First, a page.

As the Massapequas began to be populated with people moving out of New York City in the late 1940s and 1950s, the need for a wide variety of services became apparent.
Accompanying the construction of new houses were calls for churches, schools, libraries, stores, parks, restaurants, etc. This blog will focus on the development of houses of worship and how members of various congregations made due with worship spaces until their churches or temples were completed. All these activities underscore the rapid and enormous population growth of the Massapequas duringthe 1950s and 1960s.
The New Testament contains a parable about a mustard seed: how it's smaller than all seeds, but grows to become a tree, so that the birds of the air can nest in it. Many religious groups in this area started small, but grew much larger even than their leaders had expected. The first example concerns Lutherans who moved to this area and were looking for a place to worship. Our Redeemer Church in Seaford was built in 1930, but was much too small to accommodate its neighbors to the east, and was itself about to expand.
While funds were being raised, members of what became held Sunday services in the old Massapequa Village Hall, built in the 1870s and used as a hotel and later a private residence. The first church was built in 1954, but quickly became too small for the expanding congregation. Fundraising efforts led to the construction of a new church, incorporating the original building, in 1960.
The newly-created Roman Catholic Diocese of Rockville Center was looking for places to build churches to accommodate its members who had bought houses in Massapequa Park and the immediate vicinity. The Diocese, which was itself carved out of the Brooklyn Diocese in 1957, settled on a location at the extreme northeast of Massapequa Park, on Carman's Road near the Southern State Parkway.
The property was an active six acre farm for many years until the owners sold the Diocese the entire parcel, including three barns. One barn was used as a rectory, one as a classroom and one as a chapel. A convent, rectory and school were completed in 1964, but the church came much later. When the barn became too small, worshippers attended services at several schools in the area, most commonly at This arrangement lasted until enough money was raised to complete in 1985.
Further south, as the population grew around Merrick Road, the Diocese purchased the Wagon Wheel Restaurant (originally a Floyd-Jones family estate), erected a front entrance so it resembled a church, and used it until opened in 1965. As happened with Our Lady of Lourdes, a school was completed first, to meet the obvious need for classroom space and to accommodate children whose parents wanted them to have a religious education.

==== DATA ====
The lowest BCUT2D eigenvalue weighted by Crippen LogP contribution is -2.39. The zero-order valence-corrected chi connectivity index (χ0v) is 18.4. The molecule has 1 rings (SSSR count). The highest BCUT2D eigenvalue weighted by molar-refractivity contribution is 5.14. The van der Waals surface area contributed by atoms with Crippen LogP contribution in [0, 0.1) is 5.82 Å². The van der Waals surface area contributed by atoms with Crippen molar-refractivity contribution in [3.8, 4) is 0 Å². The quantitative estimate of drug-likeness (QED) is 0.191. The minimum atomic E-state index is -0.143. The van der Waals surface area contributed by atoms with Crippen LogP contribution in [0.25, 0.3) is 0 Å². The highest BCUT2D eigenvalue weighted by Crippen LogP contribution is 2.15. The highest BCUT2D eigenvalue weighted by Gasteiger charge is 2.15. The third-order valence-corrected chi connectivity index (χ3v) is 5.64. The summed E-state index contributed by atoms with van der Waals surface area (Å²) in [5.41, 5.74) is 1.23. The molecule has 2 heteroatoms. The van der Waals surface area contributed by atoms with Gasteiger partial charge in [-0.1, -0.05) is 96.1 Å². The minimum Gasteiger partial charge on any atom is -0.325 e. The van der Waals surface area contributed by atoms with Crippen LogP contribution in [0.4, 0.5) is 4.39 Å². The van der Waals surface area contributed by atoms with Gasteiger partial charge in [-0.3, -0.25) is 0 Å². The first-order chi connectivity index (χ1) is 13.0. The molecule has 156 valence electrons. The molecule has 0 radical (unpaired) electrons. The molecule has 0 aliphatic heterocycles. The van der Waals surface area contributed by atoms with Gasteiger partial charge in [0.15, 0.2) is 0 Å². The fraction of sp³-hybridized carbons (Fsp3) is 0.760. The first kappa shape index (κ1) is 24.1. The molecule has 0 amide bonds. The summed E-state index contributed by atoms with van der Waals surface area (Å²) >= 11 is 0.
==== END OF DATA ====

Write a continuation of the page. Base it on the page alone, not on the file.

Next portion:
The mustard seed analogy works with many other religious groups in the area. To accommodate their needs, Methodist church members, who were worshipping in the American Legion Hall on Grand Street, started a church on Park Boulevard in Massapequa Park, using the novel approach of buying a in Bellport and barging it through the Great South Bay and South Oyster Bay to what is now , where it was loaded onto a trailer and driven to its current location.
Like St. David's original church, it became a temporary fix. Moved in 1947 to accommodate the 42 charter members, it could barely contain a Sunday School that enrolled 300 students by the mid 1950s. The original church was moved sideways so a larger structure could be built that incorporated it. The new church was consecrated in 1962.
Members of the also worshipped in the American Legion Hall, and in a school, in this case the , until their church was completed in 1963. The familiar pattern continued: the congregation grew, a building was constructed that soon became too small, and a larger church was completed, in this case in 1968, with the original churchbecoming the parsonage.
located on Jerusalem Avenue, shows a cornerstone date of 1961. That represented the end of extensive wandering for this congregation also. Worship services were first held in a congregant's home, then in Grace Episcopal Church (!), then in a storefront on Jerusalem Avenue, until the current building, with a meeting hall and offices, werecompleted.
There is a common pattern with striking similarities to explain the growth of these six congregations: use of existing buildings, construction of churches that quickly became too small, and finally expansion and rebuilding to satisfy the congregation's needs. It underscores the explosive development of this area in a relatively short time period.
Subsequent blogs will document the growth of the library system and the school system. In the meantime, please enjoy the images that accompany this story and contact the author or Massapequa Patch if you have any photos that might shed additional light on the growth of worship spaces in the Massapequas.